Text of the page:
And Friday Facts is upon us once again. This week I’m going to reproduce an article I have found in The New York Times from May 26th 1914. The article may amuse you as it was written to introduce the readers to a new verb – The Verb – ‘To Film’:
“The verb ‘to film‘ having gained currency, it must be graciously admitted to the language. It will soon be in the ‘advanced‘ dictionaries and it must be recognized. The old idea of protecting the English language from invasion is extinct. To ‘film‘ means to make a picture for a ‘movie‘ show. ‘Movie‘ is a tolerably new word, too, but all the élite use it. The moving pictures are doing much more than revolutionize the language. They are broadening the public knowledge, making globe trotters of the stay-at-homes, showing us the wonders of the growth of plants and the development of animal life. As for their influence on the drama, they have none in any true sense. Moving pictures, even when they are accompanied by talking machines of the best quality, must always be a feeble substitute for histrionism. The actor’s art is not to suffer. Whenever it is manifested it will get its reward.”
“But the theatrical stage has long survived without much real histrionism to brag of and the moving pictures outdo its best shows. They give you real ocean with towering waves instead of painted canvas, they present the story in motion, and sometimes in color, with such a variety of a changing scene as to satisfy the eye. Dr. Johnson would doubtless have found that moving pictures interested him more than Shakespeare’s Anthony and Cleopatra on account of their frequent changes of scene. When the villain throws the heroine off a cliff into a boiling torrent there is a real cliff and the torrent is authentic. No doubt, the present enormous popularity of the moving picture will abate in time, but some of the current picture shows are really marvels of selection, patience, and skill, and they will always survive as illustrations of travel, as aids to the understanding of natural history. As a substitute for the theatre they will do well enough until there is a revival of real histrionism, until great actors come again to exercise their ‘sway o’er hearts’. Meanwhile, whether 16,000,000 persons daily attend the moving pictures in this country, according to the evidence placed before the House Committee on Education at Washington, or only 6,000,000, which seems a more reasonable number, the vogue of the moving picture is surely at its height.”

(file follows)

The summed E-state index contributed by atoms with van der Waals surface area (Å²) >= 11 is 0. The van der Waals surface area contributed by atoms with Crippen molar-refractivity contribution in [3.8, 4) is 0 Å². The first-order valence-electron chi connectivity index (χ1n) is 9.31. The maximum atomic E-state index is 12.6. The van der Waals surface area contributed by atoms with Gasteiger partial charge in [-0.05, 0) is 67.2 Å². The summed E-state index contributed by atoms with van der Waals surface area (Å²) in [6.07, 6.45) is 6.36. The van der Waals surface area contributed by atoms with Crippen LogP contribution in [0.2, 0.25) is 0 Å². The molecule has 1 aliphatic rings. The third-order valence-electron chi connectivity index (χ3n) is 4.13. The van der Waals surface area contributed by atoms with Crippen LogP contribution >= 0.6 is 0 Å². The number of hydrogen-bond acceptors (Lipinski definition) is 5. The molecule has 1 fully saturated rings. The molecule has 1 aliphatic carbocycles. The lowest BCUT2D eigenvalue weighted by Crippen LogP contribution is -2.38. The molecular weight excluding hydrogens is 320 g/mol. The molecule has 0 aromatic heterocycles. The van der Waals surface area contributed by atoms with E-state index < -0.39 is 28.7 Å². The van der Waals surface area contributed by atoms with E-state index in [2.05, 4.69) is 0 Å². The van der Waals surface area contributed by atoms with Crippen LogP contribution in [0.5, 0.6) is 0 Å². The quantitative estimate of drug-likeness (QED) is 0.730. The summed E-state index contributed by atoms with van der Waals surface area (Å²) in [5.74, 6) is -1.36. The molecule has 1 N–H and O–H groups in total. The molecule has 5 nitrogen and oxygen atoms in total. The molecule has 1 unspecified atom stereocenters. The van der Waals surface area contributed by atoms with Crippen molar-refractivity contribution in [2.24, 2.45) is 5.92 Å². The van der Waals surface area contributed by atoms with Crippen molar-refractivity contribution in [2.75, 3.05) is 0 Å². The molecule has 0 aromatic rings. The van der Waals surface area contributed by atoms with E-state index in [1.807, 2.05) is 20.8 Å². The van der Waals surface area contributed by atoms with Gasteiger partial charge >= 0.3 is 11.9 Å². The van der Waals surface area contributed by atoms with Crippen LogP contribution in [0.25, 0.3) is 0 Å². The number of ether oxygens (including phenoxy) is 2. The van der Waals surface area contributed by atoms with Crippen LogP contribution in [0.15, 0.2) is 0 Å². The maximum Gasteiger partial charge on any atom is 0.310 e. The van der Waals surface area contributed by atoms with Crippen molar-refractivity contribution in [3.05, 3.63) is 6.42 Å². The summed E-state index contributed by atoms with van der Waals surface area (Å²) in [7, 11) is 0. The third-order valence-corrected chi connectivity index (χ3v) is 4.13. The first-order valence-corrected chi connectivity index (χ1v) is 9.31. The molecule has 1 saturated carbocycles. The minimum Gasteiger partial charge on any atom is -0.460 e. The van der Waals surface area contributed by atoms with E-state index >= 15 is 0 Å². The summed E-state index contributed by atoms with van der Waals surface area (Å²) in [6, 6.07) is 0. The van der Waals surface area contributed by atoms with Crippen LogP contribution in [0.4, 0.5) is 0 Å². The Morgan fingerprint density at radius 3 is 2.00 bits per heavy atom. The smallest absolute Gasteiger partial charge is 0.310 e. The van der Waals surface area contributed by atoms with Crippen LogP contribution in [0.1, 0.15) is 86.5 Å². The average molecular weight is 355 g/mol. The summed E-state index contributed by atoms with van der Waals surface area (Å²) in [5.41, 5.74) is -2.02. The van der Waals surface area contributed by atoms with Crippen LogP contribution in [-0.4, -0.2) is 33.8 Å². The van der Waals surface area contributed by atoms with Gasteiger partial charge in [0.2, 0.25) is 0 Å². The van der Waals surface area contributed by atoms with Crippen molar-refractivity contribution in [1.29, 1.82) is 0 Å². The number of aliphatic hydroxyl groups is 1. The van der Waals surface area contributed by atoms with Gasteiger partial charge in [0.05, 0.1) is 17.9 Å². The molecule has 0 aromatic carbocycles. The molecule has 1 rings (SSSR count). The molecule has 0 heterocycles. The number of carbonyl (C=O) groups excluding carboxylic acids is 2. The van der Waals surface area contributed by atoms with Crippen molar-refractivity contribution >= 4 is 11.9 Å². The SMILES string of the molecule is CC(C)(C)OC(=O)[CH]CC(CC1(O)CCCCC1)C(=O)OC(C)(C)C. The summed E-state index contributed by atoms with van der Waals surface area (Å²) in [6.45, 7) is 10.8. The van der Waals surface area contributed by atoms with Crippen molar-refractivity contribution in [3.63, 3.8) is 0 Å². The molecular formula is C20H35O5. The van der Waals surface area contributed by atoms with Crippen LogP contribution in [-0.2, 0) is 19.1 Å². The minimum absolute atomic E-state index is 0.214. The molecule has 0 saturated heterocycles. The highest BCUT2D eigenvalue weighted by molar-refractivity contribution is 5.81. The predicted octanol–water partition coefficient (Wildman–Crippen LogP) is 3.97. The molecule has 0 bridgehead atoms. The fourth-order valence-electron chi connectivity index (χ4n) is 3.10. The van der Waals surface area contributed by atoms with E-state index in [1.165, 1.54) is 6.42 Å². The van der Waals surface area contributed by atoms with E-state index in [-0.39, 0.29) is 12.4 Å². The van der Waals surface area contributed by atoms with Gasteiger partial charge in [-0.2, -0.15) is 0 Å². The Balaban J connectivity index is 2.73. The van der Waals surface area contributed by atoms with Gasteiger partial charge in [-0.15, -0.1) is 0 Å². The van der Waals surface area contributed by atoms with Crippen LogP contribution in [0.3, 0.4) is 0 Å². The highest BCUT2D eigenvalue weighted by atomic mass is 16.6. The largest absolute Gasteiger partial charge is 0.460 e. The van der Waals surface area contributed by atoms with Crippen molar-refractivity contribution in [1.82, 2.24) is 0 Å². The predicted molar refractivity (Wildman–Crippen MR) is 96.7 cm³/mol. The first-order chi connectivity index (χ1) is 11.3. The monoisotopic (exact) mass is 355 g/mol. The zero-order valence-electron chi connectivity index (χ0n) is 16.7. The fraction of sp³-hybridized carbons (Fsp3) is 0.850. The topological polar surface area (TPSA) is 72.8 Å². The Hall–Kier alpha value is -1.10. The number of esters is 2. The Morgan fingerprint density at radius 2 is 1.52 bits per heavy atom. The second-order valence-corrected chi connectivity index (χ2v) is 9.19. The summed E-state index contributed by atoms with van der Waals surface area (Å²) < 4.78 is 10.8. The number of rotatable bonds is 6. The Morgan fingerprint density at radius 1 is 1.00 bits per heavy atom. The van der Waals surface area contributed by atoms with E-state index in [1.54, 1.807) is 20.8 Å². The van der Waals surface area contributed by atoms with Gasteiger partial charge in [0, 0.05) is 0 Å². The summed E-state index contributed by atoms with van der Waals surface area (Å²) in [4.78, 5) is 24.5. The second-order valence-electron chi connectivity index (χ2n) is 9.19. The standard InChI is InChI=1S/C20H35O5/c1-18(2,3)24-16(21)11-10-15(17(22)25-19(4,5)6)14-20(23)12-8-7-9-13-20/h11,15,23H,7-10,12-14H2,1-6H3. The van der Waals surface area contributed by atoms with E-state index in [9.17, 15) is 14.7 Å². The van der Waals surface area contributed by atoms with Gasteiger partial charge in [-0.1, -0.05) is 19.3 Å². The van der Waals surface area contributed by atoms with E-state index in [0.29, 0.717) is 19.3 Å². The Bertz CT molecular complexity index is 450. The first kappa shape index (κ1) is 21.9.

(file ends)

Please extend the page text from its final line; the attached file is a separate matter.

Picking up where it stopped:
And so there you have it. The New York Times were convinced that the idea of motion pictures was just a passing fad, which in 1914 (99 years ago), was at its height. Who knew – eh? The verb ‘to film‘ has certainly entered the dictionary and there it will remain for a long time to come. Hope you enjoyed today’s edition of Friday Facts. I’ll be back next week with some more. And that’s a wrap!
Posted by Michael ‘Charlie’ McGee